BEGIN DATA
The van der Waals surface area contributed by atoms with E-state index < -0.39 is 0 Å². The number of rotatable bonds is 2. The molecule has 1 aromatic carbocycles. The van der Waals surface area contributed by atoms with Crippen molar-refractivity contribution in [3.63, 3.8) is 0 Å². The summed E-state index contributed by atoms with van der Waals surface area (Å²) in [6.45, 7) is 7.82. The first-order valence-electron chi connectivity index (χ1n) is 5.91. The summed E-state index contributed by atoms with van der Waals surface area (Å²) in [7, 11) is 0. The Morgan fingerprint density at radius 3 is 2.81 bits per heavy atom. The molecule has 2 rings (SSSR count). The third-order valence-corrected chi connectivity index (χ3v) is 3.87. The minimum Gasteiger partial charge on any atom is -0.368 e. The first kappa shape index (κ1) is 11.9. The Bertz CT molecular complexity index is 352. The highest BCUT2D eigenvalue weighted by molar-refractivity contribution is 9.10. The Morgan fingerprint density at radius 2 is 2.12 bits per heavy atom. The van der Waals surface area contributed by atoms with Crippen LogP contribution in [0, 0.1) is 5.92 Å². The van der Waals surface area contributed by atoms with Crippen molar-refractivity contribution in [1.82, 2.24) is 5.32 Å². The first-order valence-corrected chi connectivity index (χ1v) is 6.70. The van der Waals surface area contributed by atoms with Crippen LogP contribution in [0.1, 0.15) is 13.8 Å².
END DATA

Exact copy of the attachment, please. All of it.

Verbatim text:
The van der Waals surface area contributed by atoms with E-state index < -0.39 is 0 Å². The number of rotatable bonds is 2. The molecule has 1 aromatic carbocycles. The van der Waals surface area contributed by atoms with Crippen molar-refractivity contribution in [3.63, 3.8) is 0 Å². The summed E-state index contributed by atoms with van der Waals surface area (Å²) in [6.45, 7) is 7.82. The first-order valence-electron chi connectivity index (χ1n) is 5.91. The summed E-state index contributed by atoms with van der Waals surface area (Å²) in [7, 11) is 0. The Morgan fingerprint density at radius 3 is 2.81 bits per heavy atom. The molecule has 2 rings (SSSR count). The third-order valence-corrected chi connectivity index (χ3v) is 3.87. The minimum Gasteiger partial charge on any atom is -0.368 e. The first kappa shape index (κ1) is 11.9. The Bertz CT molecular complexity index is 352. The highest BCUT2D eigenvalue weighted by molar-refractivity contribution is 9.10. The Morgan fingerprint density at radius 2 is 2.12 bits per heavy atom. The van der Waals surface area contributed by atoms with Crippen LogP contribution in [0, 0.1) is 5.92 Å². The van der Waals surface area contributed by atoms with Crippen molar-refractivity contribution in [1.82, 2.24) is 5.32 Å². The first-order valence-corrected chi connectivity index (χ1v) is 6.70. The van der Waals surface area contributed by atoms with Crippen LogP contribution in [0.1, 0.15) is 13.8 Å².